Political Speech and the Concept of Democracy
Freedom of speech is an umbrella of several forms of expression, but at the core of democratic self-government is political speech. Using the definition of Eric Barendt, “'political speech' refers to all speech relevant to the development of public opinion on the whole range of issues which an intelligent citizen should think about.”1 Because, political speech concerns potentially public issues, Cass R. Sunstein wrote that speech is considered “political when it is both intended and received as a contribution to public deliberation about some issue.”2
The elements of intent and receipt are requisite. The intent is present when speech is either intended as political or reasonably inferred from the issue as such. According to Sunstein, “Public deliberation can deal with social norms as well as with legal requirements… even if it does not bear explicitly on what government should do.”3 Whatever shape it takes, the important ingredient of political speech is that the intended and received speech contributes to political deliberation. Generally, “political speech is truthful facts or statements of opinion concerning government, or expression that contributes to the governing process. In practice,… it is speech that does not fall into less-protected categories of expression.”4 For example, criticism of parliamentary and public conduct of government, matters of civil rights, and issues of public debate on education fall within the protection of political speech.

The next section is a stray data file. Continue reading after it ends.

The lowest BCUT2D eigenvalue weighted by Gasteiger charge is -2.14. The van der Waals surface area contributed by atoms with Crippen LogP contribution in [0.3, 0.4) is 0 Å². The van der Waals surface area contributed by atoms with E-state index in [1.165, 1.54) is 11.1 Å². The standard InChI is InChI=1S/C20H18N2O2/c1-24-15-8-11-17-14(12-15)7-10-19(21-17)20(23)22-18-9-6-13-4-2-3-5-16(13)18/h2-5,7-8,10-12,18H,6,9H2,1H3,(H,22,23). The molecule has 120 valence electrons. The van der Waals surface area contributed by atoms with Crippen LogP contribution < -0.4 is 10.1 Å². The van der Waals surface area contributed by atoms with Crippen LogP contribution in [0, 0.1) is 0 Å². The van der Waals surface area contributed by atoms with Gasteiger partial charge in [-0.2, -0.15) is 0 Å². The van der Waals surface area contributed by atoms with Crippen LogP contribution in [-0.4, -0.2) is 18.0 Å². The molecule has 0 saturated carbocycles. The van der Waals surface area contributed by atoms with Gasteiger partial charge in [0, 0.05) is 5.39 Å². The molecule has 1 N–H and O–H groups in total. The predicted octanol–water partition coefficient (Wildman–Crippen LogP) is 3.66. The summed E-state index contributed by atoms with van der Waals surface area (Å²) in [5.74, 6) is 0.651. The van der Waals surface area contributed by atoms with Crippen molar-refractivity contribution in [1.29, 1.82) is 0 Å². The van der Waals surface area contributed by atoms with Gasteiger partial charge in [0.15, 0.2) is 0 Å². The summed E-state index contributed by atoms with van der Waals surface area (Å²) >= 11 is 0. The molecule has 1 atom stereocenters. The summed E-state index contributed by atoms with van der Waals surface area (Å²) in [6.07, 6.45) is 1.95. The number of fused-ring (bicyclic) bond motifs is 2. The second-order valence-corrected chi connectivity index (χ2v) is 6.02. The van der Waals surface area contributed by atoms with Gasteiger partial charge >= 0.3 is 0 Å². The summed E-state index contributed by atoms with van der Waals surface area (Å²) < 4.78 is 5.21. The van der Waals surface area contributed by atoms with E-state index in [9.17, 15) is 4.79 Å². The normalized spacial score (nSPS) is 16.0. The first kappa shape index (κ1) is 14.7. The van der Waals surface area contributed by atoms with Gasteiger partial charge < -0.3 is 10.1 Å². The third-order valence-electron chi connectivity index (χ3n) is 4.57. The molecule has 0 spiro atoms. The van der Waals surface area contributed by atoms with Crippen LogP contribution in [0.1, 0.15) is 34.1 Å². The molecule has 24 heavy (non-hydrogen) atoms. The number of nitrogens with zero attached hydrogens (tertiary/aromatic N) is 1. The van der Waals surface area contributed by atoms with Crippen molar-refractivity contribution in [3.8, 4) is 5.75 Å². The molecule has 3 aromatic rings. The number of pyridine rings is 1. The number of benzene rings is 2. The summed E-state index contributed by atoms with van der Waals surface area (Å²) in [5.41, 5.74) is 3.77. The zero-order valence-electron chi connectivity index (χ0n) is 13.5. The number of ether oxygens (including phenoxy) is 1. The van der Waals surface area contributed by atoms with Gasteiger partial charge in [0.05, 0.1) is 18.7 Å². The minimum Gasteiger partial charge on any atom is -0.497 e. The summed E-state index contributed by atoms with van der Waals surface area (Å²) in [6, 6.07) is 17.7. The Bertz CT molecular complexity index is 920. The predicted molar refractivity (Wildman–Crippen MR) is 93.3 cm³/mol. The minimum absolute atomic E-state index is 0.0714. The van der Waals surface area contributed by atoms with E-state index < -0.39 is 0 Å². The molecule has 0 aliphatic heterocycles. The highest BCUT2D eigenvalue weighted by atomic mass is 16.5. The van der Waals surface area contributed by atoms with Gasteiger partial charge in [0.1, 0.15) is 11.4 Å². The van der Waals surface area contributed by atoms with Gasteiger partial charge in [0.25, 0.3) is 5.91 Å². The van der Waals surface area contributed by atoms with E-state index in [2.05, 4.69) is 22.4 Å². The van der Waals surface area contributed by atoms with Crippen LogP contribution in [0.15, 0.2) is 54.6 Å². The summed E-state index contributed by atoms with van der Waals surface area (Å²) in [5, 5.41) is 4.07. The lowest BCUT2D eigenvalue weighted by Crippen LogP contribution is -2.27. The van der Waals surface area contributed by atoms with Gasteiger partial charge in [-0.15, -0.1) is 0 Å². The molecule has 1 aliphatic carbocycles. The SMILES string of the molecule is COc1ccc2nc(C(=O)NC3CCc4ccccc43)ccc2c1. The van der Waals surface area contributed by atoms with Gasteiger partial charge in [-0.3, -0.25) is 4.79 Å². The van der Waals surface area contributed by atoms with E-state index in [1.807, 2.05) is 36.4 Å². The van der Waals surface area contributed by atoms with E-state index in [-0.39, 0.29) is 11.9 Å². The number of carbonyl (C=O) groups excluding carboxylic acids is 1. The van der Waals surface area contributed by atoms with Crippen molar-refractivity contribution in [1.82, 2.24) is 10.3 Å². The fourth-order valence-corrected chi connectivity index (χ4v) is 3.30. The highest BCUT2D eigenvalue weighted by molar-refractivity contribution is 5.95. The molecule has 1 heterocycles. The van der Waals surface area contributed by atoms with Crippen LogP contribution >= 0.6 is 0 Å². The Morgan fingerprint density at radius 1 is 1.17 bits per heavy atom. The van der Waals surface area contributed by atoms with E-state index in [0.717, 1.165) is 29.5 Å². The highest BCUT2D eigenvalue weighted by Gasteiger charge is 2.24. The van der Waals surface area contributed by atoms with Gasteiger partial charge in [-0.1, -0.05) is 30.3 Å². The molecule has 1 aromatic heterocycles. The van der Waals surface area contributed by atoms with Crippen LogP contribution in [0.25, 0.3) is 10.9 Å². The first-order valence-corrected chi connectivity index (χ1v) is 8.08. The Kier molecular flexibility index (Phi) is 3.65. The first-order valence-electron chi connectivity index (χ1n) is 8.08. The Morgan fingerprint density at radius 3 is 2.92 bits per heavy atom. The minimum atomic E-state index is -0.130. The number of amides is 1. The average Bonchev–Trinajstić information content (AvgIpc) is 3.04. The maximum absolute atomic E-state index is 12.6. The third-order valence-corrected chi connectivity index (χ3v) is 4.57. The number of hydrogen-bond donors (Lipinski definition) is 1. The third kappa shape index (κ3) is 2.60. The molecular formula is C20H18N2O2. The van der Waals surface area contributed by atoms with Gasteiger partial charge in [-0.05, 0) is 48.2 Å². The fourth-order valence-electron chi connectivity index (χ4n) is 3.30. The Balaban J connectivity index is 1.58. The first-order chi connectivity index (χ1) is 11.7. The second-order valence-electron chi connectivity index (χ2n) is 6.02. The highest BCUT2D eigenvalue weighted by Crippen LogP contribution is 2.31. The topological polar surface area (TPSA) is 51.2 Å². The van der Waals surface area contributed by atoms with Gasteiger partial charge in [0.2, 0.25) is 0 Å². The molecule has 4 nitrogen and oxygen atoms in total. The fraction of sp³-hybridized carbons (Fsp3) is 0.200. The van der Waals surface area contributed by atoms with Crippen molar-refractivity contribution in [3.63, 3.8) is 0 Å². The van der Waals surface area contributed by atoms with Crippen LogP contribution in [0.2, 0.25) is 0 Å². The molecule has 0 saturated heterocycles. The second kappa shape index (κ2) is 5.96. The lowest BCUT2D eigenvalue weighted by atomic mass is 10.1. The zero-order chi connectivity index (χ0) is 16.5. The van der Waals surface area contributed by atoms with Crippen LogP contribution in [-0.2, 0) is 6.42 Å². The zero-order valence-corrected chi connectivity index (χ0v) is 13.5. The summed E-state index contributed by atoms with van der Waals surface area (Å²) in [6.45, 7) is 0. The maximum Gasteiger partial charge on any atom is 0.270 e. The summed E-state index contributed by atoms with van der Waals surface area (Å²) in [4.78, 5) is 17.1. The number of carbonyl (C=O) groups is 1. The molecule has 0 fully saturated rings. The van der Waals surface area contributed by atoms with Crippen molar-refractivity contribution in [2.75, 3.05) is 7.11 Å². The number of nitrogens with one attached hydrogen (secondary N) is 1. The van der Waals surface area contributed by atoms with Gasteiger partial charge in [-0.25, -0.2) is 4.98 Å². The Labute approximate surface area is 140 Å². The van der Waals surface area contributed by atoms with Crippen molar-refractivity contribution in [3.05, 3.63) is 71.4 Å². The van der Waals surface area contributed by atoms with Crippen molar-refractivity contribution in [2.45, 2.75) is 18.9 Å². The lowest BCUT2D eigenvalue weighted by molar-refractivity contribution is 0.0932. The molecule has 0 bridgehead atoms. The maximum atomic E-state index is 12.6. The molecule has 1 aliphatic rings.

One can say that the United States and other democracies highly value political speech because political speech concretely advances openness needed in self-government.5 Democratic societies value openness not only for allowing citizens' participation in decision making processes, but also to unmask government operations for public scrutiny. This emphasizes the socio-political nature of speech in a